Overcoming Regional Challenges, to Deliver Clinical Supplies On Time
South Africa has been a target country for many multinational, pharmaceutical and biotech companies in recent years. Its patient population for diseases prevalent to the region such as bacterial and fungal diseases, respiratory tract diseases including tuberculosis, malaria and HIV/AIDS and to other diseases such as cancer, hypertension and diabetes attracts Sponsors to this region. Its mature investigator site staff and the high awareness of clinical trials serves to present a patient pool that is relatively easy to recruit. In addition, South Africa can serve as a gateway to sub-Saharan Africa extending that patient pool even further.
South Africa presents many regional challenges for Sponsors running clinical trials as the patient pool extends out to less well developed areas of the country, and indeed sub-Saharan Africa. The importance of a secure supply chain cannot be underestimated.
Cold Chain Complexity Product safety is of paramount importance when transporting clinical trial materials from point of dispatch to the investigator sites. The increase in cold cain clinical supplies presents additional challenges particularly when transporting supplies throughout South Africa and sub-Saharan Africa where the climate is tropical, often reaching high temperatures. To meet expected cold chain conditions across the supply chain a provider needs to create a network of refrigerators, cold stores, freezers and cold boxes so that the clinical supplies are maintained at the right temperature during transportation, storage and distribution up until the point of use at the investigator site.
Regulatory Procedures Many emerging markets, faced with a sudden influx of clinical trials, are addressing the need to establish or evolve regulatory infrastructures. Africa is further complicated in that there are many regulatory bodies involved in importation and exportation of clinical trial materials. It is important for companies to keep up-to-date on the latest regulatory requirements and documentation expectations so that shipments are not compromised during transit to the investigator site. Incorrectly prepared documentation can cause significant delays along the supply chain, putting the clinical trial in danger.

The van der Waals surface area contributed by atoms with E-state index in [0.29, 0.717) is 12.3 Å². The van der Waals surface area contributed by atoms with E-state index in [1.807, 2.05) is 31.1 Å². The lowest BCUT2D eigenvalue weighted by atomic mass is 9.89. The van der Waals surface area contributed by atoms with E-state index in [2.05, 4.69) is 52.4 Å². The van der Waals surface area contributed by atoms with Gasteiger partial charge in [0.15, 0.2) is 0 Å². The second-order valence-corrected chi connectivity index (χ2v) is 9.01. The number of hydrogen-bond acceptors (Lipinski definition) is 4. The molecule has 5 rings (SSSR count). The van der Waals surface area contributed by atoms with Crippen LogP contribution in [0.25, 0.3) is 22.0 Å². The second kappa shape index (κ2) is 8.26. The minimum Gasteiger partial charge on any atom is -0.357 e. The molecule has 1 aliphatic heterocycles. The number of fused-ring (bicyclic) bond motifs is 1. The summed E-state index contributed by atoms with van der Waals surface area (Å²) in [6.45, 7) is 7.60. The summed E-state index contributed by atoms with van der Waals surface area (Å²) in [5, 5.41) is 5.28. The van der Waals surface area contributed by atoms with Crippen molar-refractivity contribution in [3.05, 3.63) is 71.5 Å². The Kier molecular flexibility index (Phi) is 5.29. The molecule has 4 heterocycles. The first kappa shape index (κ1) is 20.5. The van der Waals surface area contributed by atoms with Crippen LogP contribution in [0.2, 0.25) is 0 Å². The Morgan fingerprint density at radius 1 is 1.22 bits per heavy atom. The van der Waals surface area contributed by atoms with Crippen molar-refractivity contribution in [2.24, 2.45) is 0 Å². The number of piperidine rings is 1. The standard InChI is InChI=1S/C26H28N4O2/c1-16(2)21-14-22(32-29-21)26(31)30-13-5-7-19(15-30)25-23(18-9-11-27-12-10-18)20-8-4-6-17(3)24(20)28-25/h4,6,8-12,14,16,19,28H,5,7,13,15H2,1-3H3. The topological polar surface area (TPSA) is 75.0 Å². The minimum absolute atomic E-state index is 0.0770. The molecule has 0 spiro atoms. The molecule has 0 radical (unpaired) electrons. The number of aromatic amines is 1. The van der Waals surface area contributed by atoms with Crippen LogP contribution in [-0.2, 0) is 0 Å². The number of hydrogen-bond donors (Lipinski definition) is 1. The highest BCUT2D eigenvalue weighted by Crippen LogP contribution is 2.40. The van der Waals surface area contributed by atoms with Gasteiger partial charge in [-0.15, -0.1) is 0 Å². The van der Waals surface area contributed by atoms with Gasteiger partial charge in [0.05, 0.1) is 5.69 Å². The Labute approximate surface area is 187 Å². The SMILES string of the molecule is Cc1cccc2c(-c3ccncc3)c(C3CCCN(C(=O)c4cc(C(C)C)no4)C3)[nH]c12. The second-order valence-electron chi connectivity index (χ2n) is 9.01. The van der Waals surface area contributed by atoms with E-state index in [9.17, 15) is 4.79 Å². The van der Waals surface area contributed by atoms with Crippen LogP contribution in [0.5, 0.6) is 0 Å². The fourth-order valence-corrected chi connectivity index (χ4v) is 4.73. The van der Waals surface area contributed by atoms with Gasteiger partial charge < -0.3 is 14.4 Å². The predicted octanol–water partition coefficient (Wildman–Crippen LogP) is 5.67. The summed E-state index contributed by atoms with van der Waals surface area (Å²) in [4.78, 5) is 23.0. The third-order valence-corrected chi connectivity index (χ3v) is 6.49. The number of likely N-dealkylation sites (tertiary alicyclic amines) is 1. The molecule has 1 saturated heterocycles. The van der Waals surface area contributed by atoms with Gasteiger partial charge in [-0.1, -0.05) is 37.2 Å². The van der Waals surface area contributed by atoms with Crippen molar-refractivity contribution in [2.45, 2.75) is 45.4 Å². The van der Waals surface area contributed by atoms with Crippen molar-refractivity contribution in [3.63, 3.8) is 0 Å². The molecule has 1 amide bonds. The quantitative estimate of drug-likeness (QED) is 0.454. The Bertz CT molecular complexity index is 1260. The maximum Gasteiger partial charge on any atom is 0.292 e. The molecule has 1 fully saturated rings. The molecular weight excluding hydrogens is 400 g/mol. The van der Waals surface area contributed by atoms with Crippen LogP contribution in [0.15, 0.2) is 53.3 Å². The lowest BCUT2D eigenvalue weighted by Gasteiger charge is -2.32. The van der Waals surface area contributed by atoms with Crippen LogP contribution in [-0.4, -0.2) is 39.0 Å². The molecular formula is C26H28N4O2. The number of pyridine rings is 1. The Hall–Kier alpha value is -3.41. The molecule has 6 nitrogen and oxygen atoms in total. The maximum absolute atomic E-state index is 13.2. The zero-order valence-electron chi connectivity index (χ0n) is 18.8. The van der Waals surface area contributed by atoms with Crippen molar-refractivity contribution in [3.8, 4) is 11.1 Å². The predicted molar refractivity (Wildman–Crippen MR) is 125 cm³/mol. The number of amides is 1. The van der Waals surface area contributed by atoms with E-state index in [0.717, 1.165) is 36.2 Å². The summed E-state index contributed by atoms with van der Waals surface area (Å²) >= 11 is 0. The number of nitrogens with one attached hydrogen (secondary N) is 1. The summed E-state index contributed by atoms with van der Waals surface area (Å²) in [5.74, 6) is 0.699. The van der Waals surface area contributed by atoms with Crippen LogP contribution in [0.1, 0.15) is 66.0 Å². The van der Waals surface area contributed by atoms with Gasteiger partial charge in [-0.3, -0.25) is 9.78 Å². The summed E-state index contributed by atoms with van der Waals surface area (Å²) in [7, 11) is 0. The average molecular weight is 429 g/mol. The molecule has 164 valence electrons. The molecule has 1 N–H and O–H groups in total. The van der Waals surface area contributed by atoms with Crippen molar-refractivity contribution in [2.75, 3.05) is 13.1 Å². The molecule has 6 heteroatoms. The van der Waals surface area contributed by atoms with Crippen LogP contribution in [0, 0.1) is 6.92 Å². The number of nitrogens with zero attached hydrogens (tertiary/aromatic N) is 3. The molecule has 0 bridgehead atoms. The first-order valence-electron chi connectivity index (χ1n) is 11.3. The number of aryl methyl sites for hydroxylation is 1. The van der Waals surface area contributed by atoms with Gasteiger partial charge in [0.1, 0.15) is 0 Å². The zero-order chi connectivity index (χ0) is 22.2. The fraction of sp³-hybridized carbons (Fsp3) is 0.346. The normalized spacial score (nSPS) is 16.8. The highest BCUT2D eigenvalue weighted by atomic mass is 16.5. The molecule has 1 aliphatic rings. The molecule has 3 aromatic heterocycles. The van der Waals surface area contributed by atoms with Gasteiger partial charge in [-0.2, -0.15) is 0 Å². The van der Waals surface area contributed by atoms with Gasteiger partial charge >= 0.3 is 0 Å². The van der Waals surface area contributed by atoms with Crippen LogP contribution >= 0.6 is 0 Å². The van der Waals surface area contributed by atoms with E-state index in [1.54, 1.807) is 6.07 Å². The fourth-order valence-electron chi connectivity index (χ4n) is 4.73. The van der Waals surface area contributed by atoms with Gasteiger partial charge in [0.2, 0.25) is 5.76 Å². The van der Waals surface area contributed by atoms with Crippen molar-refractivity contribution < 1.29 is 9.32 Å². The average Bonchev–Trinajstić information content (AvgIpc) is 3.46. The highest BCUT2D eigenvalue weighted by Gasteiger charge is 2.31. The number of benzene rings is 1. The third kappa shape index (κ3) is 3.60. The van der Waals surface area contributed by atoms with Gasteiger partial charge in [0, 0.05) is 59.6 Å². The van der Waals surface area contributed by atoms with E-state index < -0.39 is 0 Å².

Delivering to timelines Our client, a multinational pharmaceutical company, had many countries included in its clinical trial, one of which was Tanzania. A number of critical ambient shipments were scheduled for delivery to Mbeya in Tanzania with an expected delivery time of 2-3 days.
Customs clearance Custom port authorities in Tanzania are entitled to stop 10% of all shipments entering Tanzania. This particular shipment was stopped for documentation and physical inspection.
Due to the sensitivity of the medication and the potential to compromise the contents if the shipment was opened or handled incorrectly, it was important that the clearing agent was present with customs officials for the physical inspection of the goods. The Fisher Clinical Services South Africa team with their selected freight service provider communicated directly with the clearing agent and the customs officials to ensure that defined client procedures were followed correctly.
Delays In this instance by the time customs officials had cleared the shipment all scheduled flights to Mbeya had departed. To ensure patient visits were not compromised the Fisher Clinical Services team took the decision to arrange alternative overnight transport via road to ensure delivery of shipments the following day. The investigator site was advised of the change in transportation method, and the new, revised delivery schedule was communicated to the investigator site.
Meeting investigator site expectations The investigator site confirmed that all medication had been received On-Time, In-Full and fit for purpose. The trial continued, as scheduled. All patients received their medication on time.
Access to patient pool Fisher Clinical Services South Africa continues to update its database of regulatory requirements for all countries, facilitating access to that important pool of patients in South Africa and sub-Saharan Africa.